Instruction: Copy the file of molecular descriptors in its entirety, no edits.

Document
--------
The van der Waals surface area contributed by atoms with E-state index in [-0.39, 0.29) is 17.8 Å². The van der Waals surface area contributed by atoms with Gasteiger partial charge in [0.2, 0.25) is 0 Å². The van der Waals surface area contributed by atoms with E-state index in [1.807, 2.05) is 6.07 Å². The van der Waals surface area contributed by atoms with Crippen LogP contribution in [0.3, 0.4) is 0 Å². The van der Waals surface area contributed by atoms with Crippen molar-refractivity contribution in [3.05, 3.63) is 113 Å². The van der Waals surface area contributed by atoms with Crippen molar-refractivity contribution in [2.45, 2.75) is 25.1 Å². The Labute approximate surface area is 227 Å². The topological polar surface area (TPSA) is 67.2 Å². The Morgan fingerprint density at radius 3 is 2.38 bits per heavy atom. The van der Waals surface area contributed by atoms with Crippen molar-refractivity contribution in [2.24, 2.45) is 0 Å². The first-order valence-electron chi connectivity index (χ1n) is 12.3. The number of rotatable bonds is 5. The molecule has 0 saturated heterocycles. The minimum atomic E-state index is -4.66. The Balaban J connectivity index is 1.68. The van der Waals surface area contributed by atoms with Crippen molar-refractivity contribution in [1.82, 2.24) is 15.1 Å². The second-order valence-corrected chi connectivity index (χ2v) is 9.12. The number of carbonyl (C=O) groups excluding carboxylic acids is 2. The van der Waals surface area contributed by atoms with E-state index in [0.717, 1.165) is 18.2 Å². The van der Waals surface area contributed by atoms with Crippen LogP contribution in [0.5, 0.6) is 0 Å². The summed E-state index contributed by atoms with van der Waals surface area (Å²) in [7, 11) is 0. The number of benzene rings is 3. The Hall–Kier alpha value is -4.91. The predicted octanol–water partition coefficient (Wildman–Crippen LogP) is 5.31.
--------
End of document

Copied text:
The van der Waals surface area contributed by atoms with E-state index in [-0.39, 0.29) is 17.8 Å². The van der Waals surface area contributed by atoms with Gasteiger partial charge in [0.2, 0.25) is 0 Å². The van der Waals surface area contributed by atoms with E-state index in [1.807, 2.05) is 6.07 Å². The van der Waals surface area contributed by atoms with Crippen LogP contribution in [0.3, 0.4) is 0 Å². The van der Waals surface area contributed by atoms with Crippen molar-refractivity contribution in [3.05, 3.63) is 113 Å². The van der Waals surface area contributed by atoms with Crippen molar-refractivity contribution in [2.45, 2.75) is 25.1 Å². The Labute approximate surface area is 227 Å². The topological polar surface area (TPSA) is 67.2 Å². The Morgan fingerprint density at radius 3 is 2.38 bits per heavy atom. The van der Waals surface area contributed by atoms with Crippen molar-refractivity contribution in [2.24, 2.45) is 0 Å². The first-order valence-electron chi connectivity index (χ1n) is 12.3. The number of rotatable bonds is 5. The molecule has 0 saturated heterocycles. The minimum atomic E-state index is -4.66. The Balaban J connectivity index is 1.68. The van der Waals surface area contributed by atoms with Crippen molar-refractivity contribution in [1.82, 2.24) is 15.1 Å². The second-order valence-corrected chi connectivity index (χ2v) is 9.12. The number of carbonyl (C=O) groups excluding carboxylic acids is 2. The van der Waals surface area contributed by atoms with E-state index in [0.717, 1.165) is 18.2 Å². The van der Waals surface area contributed by atoms with Crippen LogP contribution in [0.5, 0.6) is 0 Å². The summed E-state index contributed by atoms with van der Waals surface area (Å²) in [7, 11) is 0. The number of benzene rings is 3. The Hall–Kier alpha value is -4.91. The predicted octanol–water partition coefficient (Wildman–Crippen LogP) is 5.31.